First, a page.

Insulin as a proteohormone does not reach the mother's milk, and is not absorbed intestinally. Any effect on the infant can therefore be ruled out.
Neither glibenclamide nor glipizide were detected in the breast-milk of three mothers. Hypoglycemia was not observed in any of the children. In another eight women receiving a single dosage of gliben clamide, no substance was found in milk. A high protein-binding of 98% could explain these results (Feig 2005).
Only small amounts of metformin are found in mothers' milk; the weight-adjusted dose for a fully breastfed child is 0.1-0.7% (Briggs 2005, Gardiner 2003, Hale 2002). Hypoglycemia was not reported in breastfed infants. Metformin concentrations in breast milk remained stable over the time of observation. Growth, motor-social development, and illness requiring a pediatrician's visit were assessed in 61 nursing infants (21 male, 40 female) and 50 formula-fed infants (19 male, 31 female) born to 92 mothers with polycystic ovary syndrome (PCOS) taking a median of 2.55 g metformin per day throughout pregnancy and lactation. At 3 and 6 months of age, the weight, height, and motor-social development did not differ between breast- and formula-fed infants. No infants had retardation of growth, or of motor or social development. Intercurrent illnesses did not differ (Glueck 2006).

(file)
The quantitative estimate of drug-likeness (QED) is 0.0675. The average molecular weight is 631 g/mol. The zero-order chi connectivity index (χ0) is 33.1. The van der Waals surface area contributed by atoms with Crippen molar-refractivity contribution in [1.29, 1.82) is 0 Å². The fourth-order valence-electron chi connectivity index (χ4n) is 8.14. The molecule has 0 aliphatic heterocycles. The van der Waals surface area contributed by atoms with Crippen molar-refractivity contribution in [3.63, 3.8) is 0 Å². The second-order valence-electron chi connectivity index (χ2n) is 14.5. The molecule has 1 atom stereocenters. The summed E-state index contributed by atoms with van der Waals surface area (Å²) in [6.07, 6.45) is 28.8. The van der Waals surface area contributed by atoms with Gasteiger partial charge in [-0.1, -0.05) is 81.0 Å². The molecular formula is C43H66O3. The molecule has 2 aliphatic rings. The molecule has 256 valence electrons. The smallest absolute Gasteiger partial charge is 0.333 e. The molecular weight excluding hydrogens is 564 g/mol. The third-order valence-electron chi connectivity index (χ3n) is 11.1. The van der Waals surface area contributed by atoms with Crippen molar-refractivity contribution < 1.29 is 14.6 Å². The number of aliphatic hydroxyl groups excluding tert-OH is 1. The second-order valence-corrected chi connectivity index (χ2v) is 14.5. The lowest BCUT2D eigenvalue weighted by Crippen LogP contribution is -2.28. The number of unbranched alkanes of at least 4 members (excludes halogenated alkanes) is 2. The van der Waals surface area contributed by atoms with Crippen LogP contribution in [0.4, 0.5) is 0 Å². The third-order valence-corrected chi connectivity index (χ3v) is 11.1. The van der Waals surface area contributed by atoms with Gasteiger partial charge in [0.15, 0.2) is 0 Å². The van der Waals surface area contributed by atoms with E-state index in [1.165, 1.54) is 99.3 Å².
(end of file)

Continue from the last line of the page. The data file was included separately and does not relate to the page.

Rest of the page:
Up to 16.2% of the weight-related dosage of tolbutamide can pass into the milk (Moiel 1967).
There are no data on the other oral antidiabetics, acarbose, gli-bornuride, gliclazide, glimepiride, gliquidone, glisoxepide, miglitol, pioglitazone, repaglinide, and rosiglitazone.
There is also insufficient experience on the antihypoglycemics glucagon and diazoxide.
Recommendation, insulin and metformin are not problems during breastfeeding. Glibenclamide may also be taken; however, the infant should be observed for symptoms of hypoglycemia after the start of therapy. Other oral antidiabetic should not be taken, but single doses do not require any limitation of breastfeeding.
4.11.10 Estrogens, gestagens, and hormonal contraceptives
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Diabetes is a disease that affects the way your body uses food. Normally, your body converts sugars, starches and other foods into a form of sugar called glucose. Your body uses glucose for fuel. The cells receive the glucose through the bloodstream. They then use insulin a hormone made by the pancreas to absorb the glucose, convert it into energy, and either use it or store it for later use. Learn more...